Agricultural improvements have yielded tremendous results, decreasing the number of undernourished people by 167 million in the last ten years alone. However, these improvements have often been made by increasing the amount of land under cultivation – a practice that cannot continue indefinitely. Agricultural expansion has also come at a price: soil erosion, deforestation and water pollution – compounded by higher and more volatile global temperatures – have already begun to reduce agricultural productivity. For this reason, Mercy Corps works to ensure agro-systems around the world are economically productive, nutritionally diverse and efficient – both today and in the future.
We help smallholder farmers – farmers with less than 1 hectare of land – and pastoralists develop their production capacity so they can increase productivity and weather environmental shocks and stresses. We also focus on improving agriculture-related products and services by working with traders, input suppliers, processors and government bodies. And our holistic approach extends further – to improving the nutrition of people who consume agricultural products. This might mean increasing a crop's nutritional value by improving how crops are harvested, stored and transported. We also work with families to help them diversify the crops they grow and educating communities about the benefits and conditions of good nutrition.
All stories about Agriculture
Mongolia: Better School Lunches - No, Really
Bat-Ulzii, Mongolia - Throughout much of Mongolia, school meals are the only nutrition that students receive.
Mongolia: Shepherding Tradition
The title of "Master Herder" is reserved for a select few across Mongolia. It conjures up a distinct image: an aged but still eminently capable man dressed in traditional robes, standing on the vast steppes, exercising an almost mystical control over his livestock.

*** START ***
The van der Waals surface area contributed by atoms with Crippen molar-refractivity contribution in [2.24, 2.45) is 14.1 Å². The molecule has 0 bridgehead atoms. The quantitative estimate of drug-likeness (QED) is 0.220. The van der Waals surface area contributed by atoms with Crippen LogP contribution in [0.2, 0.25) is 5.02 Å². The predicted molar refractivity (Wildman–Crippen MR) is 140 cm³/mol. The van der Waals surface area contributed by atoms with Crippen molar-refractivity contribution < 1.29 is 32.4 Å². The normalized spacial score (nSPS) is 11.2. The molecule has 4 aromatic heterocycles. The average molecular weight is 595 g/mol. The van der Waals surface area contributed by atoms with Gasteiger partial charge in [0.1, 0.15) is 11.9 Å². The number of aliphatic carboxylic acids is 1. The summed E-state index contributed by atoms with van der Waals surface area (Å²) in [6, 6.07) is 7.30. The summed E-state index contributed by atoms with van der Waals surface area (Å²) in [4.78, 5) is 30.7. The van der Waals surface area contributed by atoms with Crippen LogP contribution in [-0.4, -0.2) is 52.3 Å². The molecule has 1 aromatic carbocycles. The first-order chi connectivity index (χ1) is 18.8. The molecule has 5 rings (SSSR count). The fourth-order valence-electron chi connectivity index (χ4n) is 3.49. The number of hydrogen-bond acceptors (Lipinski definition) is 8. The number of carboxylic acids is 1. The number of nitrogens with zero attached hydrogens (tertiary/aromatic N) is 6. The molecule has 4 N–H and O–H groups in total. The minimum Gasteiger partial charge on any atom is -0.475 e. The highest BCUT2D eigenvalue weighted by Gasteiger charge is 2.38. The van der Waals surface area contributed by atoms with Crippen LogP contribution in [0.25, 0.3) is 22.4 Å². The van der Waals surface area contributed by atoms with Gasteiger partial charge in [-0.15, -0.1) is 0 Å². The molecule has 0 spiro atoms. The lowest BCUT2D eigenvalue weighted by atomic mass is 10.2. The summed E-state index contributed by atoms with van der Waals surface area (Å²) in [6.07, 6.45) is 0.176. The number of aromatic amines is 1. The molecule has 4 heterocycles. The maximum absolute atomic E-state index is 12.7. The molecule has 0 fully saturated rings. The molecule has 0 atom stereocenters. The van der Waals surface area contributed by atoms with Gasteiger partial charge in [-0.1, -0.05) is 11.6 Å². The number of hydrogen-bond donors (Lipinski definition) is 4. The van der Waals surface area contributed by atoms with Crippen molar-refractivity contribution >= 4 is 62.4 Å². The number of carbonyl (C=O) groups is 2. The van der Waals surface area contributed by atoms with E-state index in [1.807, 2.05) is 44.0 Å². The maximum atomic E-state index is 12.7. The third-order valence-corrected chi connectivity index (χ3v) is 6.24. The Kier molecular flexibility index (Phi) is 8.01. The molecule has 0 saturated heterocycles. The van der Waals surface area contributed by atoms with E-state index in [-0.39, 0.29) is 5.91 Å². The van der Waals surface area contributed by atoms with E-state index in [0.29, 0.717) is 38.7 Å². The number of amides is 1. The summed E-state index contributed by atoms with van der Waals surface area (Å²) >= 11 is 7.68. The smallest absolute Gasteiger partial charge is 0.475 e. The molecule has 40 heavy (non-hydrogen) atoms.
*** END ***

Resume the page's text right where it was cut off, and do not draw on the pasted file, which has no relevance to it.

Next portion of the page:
Mongolia: Miracle Growth
Bulgan soum, Mongolia - This is a story about how political transformation, tourism and tomatoes created an oasis in the southernmost reaches of Mongolia's Gobi Desert. It begins at the end of the country's 70-year-long communist era with a man named Poli.
Mongolia: Preserving Nomadic Life
Central African Republic: Distributing seeds and feeding families
Starting at the source, we're helping people make the most of their agricultural livelihoods.
Lebanon: Tasting Newfound Success
India: Change Brewing in the Tea Lands
India: Pay Dirt
Moni Das's village has no name. It's simply referred to as Line 10, Deohall Division, Deohall Tea Estate, Assam. It is a microcosm of life inside Assam's estate fences: anonymous, hidden among acre upon acre of tea bushes and existing solely to serve the needs of the estate.
India: A Different Kind of Teatime
Dibrugarh is called India's tea city. But for some people, teatime is about hardship and inequality rather than a pause for relaxation.
India: Buzzing with Cosmic Energy
I sensed, right away, that Rajah Banerjee had something to tell us. It was in the measured way he carried himself, the arch of his eyebrows and the calculating glance he cast across the room. What's more, I immediately got the feeling that he would test me to see what I knew.